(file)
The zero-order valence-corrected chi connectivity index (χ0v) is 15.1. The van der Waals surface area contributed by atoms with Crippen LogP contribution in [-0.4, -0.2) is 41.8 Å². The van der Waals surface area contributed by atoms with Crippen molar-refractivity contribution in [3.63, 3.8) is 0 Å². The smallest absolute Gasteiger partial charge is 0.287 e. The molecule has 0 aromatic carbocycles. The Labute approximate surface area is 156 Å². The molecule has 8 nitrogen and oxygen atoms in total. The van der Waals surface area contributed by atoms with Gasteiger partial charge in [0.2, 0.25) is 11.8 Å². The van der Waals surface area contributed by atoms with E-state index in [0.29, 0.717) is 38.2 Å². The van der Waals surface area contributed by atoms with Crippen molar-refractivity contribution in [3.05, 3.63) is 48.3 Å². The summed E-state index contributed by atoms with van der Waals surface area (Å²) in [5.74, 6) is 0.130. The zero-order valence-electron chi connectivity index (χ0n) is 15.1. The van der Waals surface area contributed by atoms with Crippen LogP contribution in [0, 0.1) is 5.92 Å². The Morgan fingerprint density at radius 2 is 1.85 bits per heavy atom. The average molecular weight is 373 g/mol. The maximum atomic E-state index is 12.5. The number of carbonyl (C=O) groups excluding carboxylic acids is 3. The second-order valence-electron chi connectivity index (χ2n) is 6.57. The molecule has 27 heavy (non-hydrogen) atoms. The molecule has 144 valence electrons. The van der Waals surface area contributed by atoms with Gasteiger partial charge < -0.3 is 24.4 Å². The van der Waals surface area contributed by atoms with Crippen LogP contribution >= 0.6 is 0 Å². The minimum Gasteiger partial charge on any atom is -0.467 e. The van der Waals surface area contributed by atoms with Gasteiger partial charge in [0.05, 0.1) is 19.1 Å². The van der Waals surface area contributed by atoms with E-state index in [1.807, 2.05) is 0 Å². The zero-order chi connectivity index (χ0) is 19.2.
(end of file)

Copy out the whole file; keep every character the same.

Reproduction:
The zero-order valence-corrected chi connectivity index (χ0v) is 15.1. The van der Waals surface area contributed by atoms with Crippen LogP contribution in [-0.4, -0.2) is 41.8 Å². The van der Waals surface area contributed by atoms with Crippen molar-refractivity contribution in [3.63, 3.8) is 0 Å². The smallest absolute Gasteiger partial charge is 0.287 e. The molecule has 0 aromatic carbocycles. The Labute approximate surface area is 156 Å². The molecule has 8 nitrogen and oxygen atoms in total. The van der Waals surface area contributed by atoms with Gasteiger partial charge in [0.2, 0.25) is 11.8 Å². The van der Waals surface area contributed by atoms with E-state index in [0.29, 0.717) is 38.2 Å². The van der Waals surface area contributed by atoms with Crippen molar-refractivity contribution in [3.05, 3.63) is 48.3 Å². The summed E-state index contributed by atoms with van der Waals surface area (Å²) in [5.74, 6) is 0.130. The zero-order valence-electron chi connectivity index (χ0n) is 15.1. The van der Waals surface area contributed by atoms with Crippen LogP contribution in [0, 0.1) is 5.92 Å². The Morgan fingerprint density at radius 2 is 1.85 bits per heavy atom. The average molecular weight is 373 g/mol. The maximum atomic E-state index is 12.5. The number of carbonyl (C=O) groups excluding carboxylic acids is 3. The second-order valence-electron chi connectivity index (χ2n) is 6.57. The molecule has 27 heavy (non-hydrogen) atoms. The molecule has 144 valence electrons. The van der Waals surface area contributed by atoms with Gasteiger partial charge < -0.3 is 24.4 Å². The van der Waals surface area contributed by atoms with Crippen LogP contribution >= 0.6 is 0 Å². The minimum Gasteiger partial charge on any atom is -0.467 e. The van der Waals surface area contributed by atoms with Gasteiger partial charge in [0.05, 0.1) is 19.1 Å². The van der Waals surface area contributed by atoms with E-state index in [1.807, 2.05) is 0 Å². The zero-order chi connectivity index (χ0) is 19.2.